Breaking Away from Progressive History: The Past and Politics in American Studies


This article suggests that, contrary to a widely shared view among American scholars, a progressive view of history is neither essential nor helpful to historical research in American studies -- or in any other academic field.

The Ideology of Climate Change Denial in the United States


The concerted effort to discredit the scientific consensus over man-made global warming has been continuing for two decades in the United States, and shows no sign of weakening. It is very often described as an attempt on the part of corporate America, most notably the fossil fuel industries, to hinder governmental regulations on their activities. While emphasising this dimension of the US climate denial movement, this article also aims to show the complexity of the movement, rather than the mere defence of the narrowly-defined and short-term economic interests of the oil and gas industries, by shedding light on two additional factors which have been instrumental in blocking strong climate action. First, climate denial stems from the strong ideological commitment of small-government conservatives and libertarians to laisser-faire and their strong opposition to regulation. Second, in order to disarm their opponents, US climate deniers often rest their case on the defence of the American way of life, defined by high consumption and ever-expanding material prosperity. It is the contention of this article, therefore, that the US climate denial movement is best understood as a combination of these three trends.

Other Issues

EJAS 12.3 2017 Special Issue: Cormac McCarthy Between Worlds , Volume 12, Number 3
Summer 2017, Volume 12, Number 2
Summer 2017, Volume 12, Number 2
EJAS 12.1 Spring 2017 Special Issue: Eleanor Roosevelt and Diplomacy in the Public Interest, Volume 12, Number 1
EJAS 11.3 2016 Special Issue: Re-Queering The Nation: America's Queer Crisis , Volume 11, Number 3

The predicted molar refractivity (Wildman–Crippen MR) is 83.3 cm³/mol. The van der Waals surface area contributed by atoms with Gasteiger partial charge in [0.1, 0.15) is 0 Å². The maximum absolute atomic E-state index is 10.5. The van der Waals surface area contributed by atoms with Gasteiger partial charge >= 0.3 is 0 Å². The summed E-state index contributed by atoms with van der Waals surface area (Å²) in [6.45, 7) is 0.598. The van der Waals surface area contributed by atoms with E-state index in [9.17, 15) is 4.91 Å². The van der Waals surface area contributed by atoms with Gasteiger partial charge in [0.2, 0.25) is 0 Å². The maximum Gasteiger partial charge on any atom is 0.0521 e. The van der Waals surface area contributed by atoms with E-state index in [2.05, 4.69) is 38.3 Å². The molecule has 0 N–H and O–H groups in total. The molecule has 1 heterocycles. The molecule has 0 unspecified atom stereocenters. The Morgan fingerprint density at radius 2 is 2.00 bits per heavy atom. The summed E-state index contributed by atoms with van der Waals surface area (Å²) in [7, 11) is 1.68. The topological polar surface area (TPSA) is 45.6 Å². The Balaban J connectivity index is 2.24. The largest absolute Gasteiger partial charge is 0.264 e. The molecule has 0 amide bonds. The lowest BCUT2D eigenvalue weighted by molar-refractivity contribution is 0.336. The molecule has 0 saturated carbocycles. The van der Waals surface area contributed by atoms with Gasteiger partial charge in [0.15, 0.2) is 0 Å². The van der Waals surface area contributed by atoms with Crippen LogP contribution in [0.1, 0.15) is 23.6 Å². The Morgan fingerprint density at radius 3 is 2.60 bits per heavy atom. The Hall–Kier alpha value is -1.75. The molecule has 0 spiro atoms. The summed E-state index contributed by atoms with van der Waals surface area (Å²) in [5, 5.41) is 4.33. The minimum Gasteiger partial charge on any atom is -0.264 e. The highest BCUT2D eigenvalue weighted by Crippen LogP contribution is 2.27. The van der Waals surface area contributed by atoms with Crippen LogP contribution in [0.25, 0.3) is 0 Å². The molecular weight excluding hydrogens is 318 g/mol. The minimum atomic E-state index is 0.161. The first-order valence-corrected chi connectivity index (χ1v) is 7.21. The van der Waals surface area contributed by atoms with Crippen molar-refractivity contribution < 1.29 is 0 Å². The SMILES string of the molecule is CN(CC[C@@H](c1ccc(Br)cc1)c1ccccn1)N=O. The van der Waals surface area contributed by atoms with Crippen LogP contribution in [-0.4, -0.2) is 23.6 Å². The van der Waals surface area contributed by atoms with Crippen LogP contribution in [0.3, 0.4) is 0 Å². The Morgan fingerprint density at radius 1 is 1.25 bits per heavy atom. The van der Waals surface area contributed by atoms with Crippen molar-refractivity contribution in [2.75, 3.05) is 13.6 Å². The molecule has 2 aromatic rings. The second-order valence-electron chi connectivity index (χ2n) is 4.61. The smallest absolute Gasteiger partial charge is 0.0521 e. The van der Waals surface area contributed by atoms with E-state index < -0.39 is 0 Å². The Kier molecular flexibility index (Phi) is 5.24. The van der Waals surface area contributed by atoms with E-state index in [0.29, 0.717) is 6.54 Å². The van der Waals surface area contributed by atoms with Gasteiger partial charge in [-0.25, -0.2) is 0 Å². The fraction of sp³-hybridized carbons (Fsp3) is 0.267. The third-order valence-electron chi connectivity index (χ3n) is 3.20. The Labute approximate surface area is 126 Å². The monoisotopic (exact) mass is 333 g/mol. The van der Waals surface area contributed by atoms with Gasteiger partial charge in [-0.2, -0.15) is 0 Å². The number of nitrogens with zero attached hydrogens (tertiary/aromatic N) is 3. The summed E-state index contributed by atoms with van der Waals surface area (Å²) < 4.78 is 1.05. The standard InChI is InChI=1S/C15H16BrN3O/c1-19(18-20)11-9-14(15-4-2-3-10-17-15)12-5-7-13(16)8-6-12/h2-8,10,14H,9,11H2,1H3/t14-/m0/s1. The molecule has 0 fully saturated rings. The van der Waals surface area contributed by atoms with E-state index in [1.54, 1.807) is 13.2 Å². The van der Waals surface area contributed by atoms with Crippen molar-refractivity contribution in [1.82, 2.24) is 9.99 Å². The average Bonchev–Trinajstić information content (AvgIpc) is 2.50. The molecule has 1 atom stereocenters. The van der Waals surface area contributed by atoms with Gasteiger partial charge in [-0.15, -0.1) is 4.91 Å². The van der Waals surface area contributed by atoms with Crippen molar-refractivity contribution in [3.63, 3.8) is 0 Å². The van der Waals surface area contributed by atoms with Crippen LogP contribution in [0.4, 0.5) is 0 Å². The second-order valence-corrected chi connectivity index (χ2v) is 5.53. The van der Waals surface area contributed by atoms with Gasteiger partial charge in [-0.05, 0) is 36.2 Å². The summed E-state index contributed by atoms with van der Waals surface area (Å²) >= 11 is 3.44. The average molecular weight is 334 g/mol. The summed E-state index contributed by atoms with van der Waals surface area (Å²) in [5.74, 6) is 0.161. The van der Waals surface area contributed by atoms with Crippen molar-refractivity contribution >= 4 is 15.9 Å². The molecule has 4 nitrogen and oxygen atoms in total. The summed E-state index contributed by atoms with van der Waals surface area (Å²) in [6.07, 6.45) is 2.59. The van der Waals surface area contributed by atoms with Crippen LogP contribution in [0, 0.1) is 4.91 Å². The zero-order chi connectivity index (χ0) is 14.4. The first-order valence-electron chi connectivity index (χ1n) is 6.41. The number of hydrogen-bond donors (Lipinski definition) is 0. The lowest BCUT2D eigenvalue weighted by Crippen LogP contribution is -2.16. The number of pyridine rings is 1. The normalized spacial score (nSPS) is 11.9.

EJAS 11.2 2016, Volume 11, Number 2
EJAS 11.1 2016 Special Issue: Intimate Frictions: History and Literature in the United States from the 19th to the 21st Century, Volume 11, Number 1
EJAS 10.3 2015 Special Issue: The City , Volume 10, Number 3
EJAS 10.2 Summer 2015 Special Issue: (Re)visioning America in the Graphic Novel, Volume 10, Number 2
EJAS 10.2 Summer 2015, Volume 10, Number 2
EJAS 10.1 Winter 2015 Special Issue: Women in the USA , Volume 10, Number 1
EJAS 9.3 2014 Special Issue: Transnational Approaches to North American Regionalism, Volume 9, Number 3
EJAS 9.2 Summer 2014, Volume 9, Number 2
EJAS 8.1 2013, Volume 8, Number 1
EJAS 7.2 2012 Special Issue: Wars and New Beginnings in American History, Volume 7, Number 2
EJAS 7.1 Spring 2012, Volume 7, Number 1
EJAS 6.3 2011 Special Issue: Postfrontier Writing, Volume 6, Number 3
EJAS 6.2 2011 Special Issue: Oslo Conference, Volume 6, Number 11
EJAS 6.1 Spring 2011, Volume 6, Number 11
EJAS 5.4 2010 Special Issue: Film, Volume 5, Number 4
, Volume 5, Number 3
EJAS 5.2 2010 Special Issue:The North-West Pacific in the 18th and 19th Centuries, Volume 5, Number 2
EJAS 5.1 Spring 2010, Number 5, Volume 1
EJAS 4.3 2009 Special Issue: Immigration, Volume 4, Number 3
EJAS 4.2 Autumn 2009, Volume 4, Number 2
EJAS 4.1 Spring 2009, Volume 4, Number 1